by Xiong Maoling
The U.S. economy shrank at an annual rate of 1.4 percent in the first quarter this year amid the Omicron surge and elevated inflation, raising the fear of a looming recession.
The latest data marks the economy's first contraction since the COVID-19 pandemic forced the economy to contract sharply in early 2020.
"We're gonna have a recession. Nothing is certain in economic life, but that's pretty certain," Gary Hufbauer, a former U.S. Treasury official and nonresident senior fellow at the Peterson Institute for International Economics, told Xinhua.
Hufbauer noted that there's no historical experience that suggests with such high inflation, the Federal Reserve is able to bring inflation down to its 2-percent goal without a recession.
The March consumer price index surged 8.5 percent from a year earlier, the largest 12-month increase since the period ending December 1981, according to data from the Labor Department. That compared with a 7.9 percent year-on-year gain in February.
Since the March policy meeting, a flurry of comments from U.S. Federal Reserve officials indicated that the urgency for rate hikes is growing, and the central bank is prepared to take more aggressive actions going forward.
Desmond Lachman, senior fellow at the American Enterprise Institute and a former official at the International Monetary Fund (IMF), also highlighted the possibility of an economic recession, arguing that another reason for pessimism has been the recent inversion in the yield curve.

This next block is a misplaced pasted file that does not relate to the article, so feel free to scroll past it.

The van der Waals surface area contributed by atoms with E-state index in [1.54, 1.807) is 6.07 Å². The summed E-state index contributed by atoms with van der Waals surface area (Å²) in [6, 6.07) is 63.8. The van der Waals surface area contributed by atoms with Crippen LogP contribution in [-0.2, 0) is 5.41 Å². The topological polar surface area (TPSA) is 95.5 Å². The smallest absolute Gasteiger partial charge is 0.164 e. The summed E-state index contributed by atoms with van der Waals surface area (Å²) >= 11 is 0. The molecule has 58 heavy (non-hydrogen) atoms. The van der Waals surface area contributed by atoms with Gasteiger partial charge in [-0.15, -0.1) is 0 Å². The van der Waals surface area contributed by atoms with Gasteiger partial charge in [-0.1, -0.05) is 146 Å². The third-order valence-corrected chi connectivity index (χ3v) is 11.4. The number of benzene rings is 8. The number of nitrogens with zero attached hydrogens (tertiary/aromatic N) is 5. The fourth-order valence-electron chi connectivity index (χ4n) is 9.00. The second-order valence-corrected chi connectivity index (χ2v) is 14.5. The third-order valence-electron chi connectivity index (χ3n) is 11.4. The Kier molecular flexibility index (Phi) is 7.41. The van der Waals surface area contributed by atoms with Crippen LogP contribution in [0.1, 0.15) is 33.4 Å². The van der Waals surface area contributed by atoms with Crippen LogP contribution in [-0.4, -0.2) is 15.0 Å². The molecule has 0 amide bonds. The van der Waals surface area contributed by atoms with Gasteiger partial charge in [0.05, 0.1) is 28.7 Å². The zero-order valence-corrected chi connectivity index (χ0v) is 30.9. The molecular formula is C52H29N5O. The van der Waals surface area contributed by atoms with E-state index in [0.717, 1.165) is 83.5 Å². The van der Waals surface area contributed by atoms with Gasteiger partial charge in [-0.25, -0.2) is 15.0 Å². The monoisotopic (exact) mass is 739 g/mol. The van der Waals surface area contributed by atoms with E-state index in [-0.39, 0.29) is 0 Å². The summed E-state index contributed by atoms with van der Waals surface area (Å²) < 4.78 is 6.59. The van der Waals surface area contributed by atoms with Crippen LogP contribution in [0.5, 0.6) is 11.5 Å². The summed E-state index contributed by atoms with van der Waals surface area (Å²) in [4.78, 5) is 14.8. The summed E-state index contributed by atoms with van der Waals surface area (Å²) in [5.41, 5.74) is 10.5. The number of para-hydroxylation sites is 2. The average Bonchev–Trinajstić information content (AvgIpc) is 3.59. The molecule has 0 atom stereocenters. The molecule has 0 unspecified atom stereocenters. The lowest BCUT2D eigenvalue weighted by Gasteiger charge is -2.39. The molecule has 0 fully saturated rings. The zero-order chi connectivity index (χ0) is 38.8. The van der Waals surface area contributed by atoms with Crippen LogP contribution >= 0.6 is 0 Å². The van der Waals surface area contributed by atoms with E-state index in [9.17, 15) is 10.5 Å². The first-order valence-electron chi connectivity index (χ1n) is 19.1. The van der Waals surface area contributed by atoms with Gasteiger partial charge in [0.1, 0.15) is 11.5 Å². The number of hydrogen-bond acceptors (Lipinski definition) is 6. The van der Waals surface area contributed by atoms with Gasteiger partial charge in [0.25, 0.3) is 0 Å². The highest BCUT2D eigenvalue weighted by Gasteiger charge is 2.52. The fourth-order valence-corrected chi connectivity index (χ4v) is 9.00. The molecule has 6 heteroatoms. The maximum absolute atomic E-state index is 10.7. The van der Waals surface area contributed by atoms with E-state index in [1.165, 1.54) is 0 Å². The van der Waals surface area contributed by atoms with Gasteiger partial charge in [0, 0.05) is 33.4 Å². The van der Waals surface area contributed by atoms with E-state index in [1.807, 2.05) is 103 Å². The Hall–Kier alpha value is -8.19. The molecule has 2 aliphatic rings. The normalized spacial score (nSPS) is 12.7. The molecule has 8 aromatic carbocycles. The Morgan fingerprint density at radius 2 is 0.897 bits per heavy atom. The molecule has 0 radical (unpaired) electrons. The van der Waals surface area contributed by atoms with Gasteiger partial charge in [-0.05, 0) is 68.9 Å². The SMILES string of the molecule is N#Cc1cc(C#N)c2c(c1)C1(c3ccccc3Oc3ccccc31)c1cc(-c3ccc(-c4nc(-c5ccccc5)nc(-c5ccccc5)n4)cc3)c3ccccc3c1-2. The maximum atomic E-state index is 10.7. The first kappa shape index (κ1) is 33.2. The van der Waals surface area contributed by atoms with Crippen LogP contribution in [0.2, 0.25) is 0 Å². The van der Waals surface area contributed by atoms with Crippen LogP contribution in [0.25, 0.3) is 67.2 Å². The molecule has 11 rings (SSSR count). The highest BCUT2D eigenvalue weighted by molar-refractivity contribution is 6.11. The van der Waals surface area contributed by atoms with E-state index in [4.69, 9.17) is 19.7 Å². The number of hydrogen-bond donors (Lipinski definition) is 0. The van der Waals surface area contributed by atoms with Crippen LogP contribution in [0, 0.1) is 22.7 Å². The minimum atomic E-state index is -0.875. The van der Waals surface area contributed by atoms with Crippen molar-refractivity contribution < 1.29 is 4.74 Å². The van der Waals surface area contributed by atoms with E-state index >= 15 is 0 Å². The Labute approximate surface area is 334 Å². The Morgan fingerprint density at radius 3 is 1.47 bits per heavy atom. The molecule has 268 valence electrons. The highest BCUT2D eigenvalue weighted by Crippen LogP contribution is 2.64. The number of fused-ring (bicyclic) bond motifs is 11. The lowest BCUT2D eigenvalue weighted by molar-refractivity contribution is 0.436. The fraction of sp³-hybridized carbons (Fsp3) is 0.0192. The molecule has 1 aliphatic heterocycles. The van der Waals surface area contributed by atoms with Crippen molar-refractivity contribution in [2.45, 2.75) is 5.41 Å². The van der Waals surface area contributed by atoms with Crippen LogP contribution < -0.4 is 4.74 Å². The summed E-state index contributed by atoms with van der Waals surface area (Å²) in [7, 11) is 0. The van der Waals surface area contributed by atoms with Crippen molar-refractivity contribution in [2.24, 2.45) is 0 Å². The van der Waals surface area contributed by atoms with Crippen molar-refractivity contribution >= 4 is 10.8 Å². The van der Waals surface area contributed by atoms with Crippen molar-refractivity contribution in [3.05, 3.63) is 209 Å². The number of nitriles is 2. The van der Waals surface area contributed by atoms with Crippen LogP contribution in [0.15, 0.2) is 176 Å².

"The 2-year government bond yield has unusually exceeded the 10-year bond yield. In the past, such bond yield inversions have very accurately forecast the onset of a recession within six to twenty-four months," Lachman told Xinhua.
"Perhaps even more troubling is the likelihood that Fed policy tightening could burst our current equity and housing market bubbles," Lachman added.
Analysts often refer to recessions as two consecutive quarters of contraction in gross domestic product (GDP). Some economists, meanwhile, have struck a more optimistic tone, saying that some weakening is being overstated by the headline GDP figure.
"Net exports robbed the GDP bank in the first quarter, slicing 3.2 percentage points off of the headline growth rate, inventories and government spending cuts took another 0.8 points and 0.5 points, respectively," Tim Quinlan, senior economist at Wells Fargo Securities, wrote in an analysis.
"Those effects swamped what was actually a decent quarter for business and consumer spending and put the headline number underwater with a contraction of 1.4 percent," said Quinlan.
Echoing his view, Diane Swonk, chief economist at major accounting firm Grant Thornton, noted in a blog that "the weakness in the first quarter was more reflective of weakness abroad than weakness at home."
Swonk, however, noted that the challenge will be for the Fed to cool domestic demand without sending too much of a chill through the labor market. "Getting policy 'just right' is no easy feat," she said.
Even Fed Chairman Jerome Powell, who argued that soft, or at least softish landings have been relatively common in the U.S. monetary history, noted that no one expects that bringing about a soft landing will be straightforward or easy in the current context.
"It's going to be very challenging," Powell said.
Deutsche Bank economists wrote in a report to clients earlier this week that "we will get a major recession," becoming the first major bank to forecast a U.S. recession, according to a report by CNN.
The bank argued that it will take a long time before inflation gets back down to the Fed's target, which means the central bank will raise interest rates so aggressively that it hurts the economy.
Hufbauer said the only question is when the recession really starts.
"Most people are saying that next quarter will be positive, so you won't have two quarters in a row," he said. "But I think by the end of this year, say in the fourth quarter of 2022, in the first quarter of 2023, a recession is very likely."